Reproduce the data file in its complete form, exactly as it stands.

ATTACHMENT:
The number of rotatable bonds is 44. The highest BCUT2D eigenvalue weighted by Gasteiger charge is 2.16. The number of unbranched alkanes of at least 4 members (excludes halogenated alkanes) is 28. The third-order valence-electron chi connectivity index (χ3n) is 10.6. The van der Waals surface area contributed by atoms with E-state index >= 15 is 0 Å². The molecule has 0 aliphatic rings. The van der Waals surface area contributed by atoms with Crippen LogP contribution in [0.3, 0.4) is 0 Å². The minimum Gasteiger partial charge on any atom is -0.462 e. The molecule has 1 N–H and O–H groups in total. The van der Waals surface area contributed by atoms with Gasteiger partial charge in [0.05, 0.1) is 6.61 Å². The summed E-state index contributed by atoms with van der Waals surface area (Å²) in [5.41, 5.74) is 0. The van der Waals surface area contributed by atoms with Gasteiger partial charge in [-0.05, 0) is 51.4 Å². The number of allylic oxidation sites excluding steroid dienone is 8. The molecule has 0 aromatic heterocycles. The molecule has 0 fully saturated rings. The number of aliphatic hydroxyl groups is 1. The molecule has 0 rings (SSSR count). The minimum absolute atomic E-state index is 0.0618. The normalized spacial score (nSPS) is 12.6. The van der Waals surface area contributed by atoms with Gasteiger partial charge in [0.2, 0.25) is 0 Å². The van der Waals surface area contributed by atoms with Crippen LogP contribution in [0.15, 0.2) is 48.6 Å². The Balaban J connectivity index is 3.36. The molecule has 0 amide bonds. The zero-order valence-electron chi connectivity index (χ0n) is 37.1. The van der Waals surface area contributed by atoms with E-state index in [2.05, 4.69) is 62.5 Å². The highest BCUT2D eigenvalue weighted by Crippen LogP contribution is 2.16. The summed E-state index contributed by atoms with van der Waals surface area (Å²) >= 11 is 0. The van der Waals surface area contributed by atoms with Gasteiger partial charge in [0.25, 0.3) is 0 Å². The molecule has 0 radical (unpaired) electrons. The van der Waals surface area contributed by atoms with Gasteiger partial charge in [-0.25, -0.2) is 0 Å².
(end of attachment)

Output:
The number of rotatable bonds is 44. The highest BCUT2D eigenvalue weighted by Gasteiger charge is 2.16. The number of unbranched alkanes of at least 4 members (excludes halogenated alkanes) is 28. The third-order valence-electron chi connectivity index (χ3n) is 10.6. The van der Waals surface area contributed by atoms with E-state index >= 15 is 0 Å². The molecule has 0 aliphatic rings. The van der Waals surface area contributed by atoms with Crippen LogP contribution in [0.3, 0.4) is 0 Å². The minimum Gasteiger partial charge on any atom is -0.462 e. The molecule has 1 N–H and O–H groups in total. The van der Waals surface area contributed by atoms with Gasteiger partial charge in [0.05, 0.1) is 6.61 Å². The summed E-state index contributed by atoms with van der Waals surface area (Å²) in [5.41, 5.74) is 0. The van der Waals surface area contributed by atoms with Gasteiger partial charge in [-0.05, 0) is 51.4 Å². The number of allylic oxidation sites excluding steroid dienone is 8. The molecule has 0 aromatic heterocycles. The molecule has 0 fully saturated rings. The number of aliphatic hydroxyl groups is 1. The molecule has 0 rings (SSSR count). The minimum absolute atomic E-state index is 0.0618. The normalized spacial score (nSPS) is 12.6. The van der Waals surface area contributed by atoms with Gasteiger partial charge in [0.2, 0.25) is 0 Å². The van der Waals surface area contributed by atoms with Crippen LogP contribution in [0.15, 0.2) is 48.6 Å². The Balaban J connectivity index is 3.36. The molecule has 0 amide bonds. The zero-order valence-electron chi connectivity index (χ0n) is 37.1. The van der Waals surface area contributed by atoms with E-state index in [2.05, 4.69) is 62.5 Å². The highest BCUT2D eigenvalue weighted by Crippen LogP contribution is 2.16. The summed E-state index contributed by atoms with van der Waals surface area (Å²) >= 11 is 0. The van der Waals surface area contributed by atoms with Gasteiger partial charge in [0.25, 0.3) is 0 Å². The molecule has 0 radical (unpaired) electrons. The van der Waals surface area contributed by atoms with Gasteiger partial charge in [-0.25, -0.2) is 0 Å².